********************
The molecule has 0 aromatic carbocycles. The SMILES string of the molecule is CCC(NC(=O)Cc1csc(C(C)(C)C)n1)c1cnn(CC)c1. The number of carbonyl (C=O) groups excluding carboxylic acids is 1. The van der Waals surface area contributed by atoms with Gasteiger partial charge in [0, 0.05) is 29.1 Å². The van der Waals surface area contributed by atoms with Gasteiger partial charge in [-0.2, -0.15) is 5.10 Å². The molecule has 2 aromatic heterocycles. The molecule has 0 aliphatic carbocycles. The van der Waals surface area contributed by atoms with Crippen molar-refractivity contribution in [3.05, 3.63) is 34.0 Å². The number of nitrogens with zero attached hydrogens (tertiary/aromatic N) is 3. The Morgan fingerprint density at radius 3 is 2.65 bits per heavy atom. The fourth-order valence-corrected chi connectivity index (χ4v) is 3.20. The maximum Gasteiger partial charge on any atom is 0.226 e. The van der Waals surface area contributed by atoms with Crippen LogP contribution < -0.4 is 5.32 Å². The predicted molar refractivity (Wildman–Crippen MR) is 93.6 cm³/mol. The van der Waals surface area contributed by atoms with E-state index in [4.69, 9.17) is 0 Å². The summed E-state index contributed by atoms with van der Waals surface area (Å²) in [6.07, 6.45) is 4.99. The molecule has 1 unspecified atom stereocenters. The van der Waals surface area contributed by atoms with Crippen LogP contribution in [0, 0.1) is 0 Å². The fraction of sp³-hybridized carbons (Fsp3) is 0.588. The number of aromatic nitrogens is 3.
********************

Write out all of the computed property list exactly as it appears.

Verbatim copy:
The molecule has 0 aromatic carbocycles. The SMILES string of the molecule is CCC(NC(=O)Cc1csc(C(C)(C)C)n1)c1cnn(CC)c1. The number of carbonyl (C=O) groups excluding carboxylic acids is 1. The van der Waals surface area contributed by atoms with Gasteiger partial charge in [0, 0.05) is 29.1 Å². The van der Waals surface area contributed by atoms with Gasteiger partial charge in [-0.2, -0.15) is 5.10 Å². The molecule has 2 aromatic heterocycles. The molecule has 0 aliphatic carbocycles. The van der Waals surface area contributed by atoms with Crippen molar-refractivity contribution in [3.05, 3.63) is 34.0 Å². The number of nitrogens with zero attached hydrogens (tertiary/aromatic N) is 3. The Morgan fingerprint density at radius 3 is 2.65 bits per heavy atom. The fourth-order valence-corrected chi connectivity index (χ4v) is 3.20. The maximum Gasteiger partial charge on any atom is 0.226 e. The van der Waals surface area contributed by atoms with Crippen LogP contribution < -0.4 is 5.32 Å². The predicted molar refractivity (Wildman–Crippen MR) is 93.6 cm³/mol. The van der Waals surface area contributed by atoms with E-state index in [4.69, 9.17) is 0 Å². The summed E-state index contributed by atoms with van der Waals surface area (Å²) in [6.07, 6.45) is 4.99. The molecule has 1 unspecified atom stereocenters. The van der Waals surface area contributed by atoms with Crippen LogP contribution in [0, 0.1) is 0 Å². The fraction of sp³-hybridized carbons (Fsp3) is 0.588. The number of aromatic nitrogens is 3.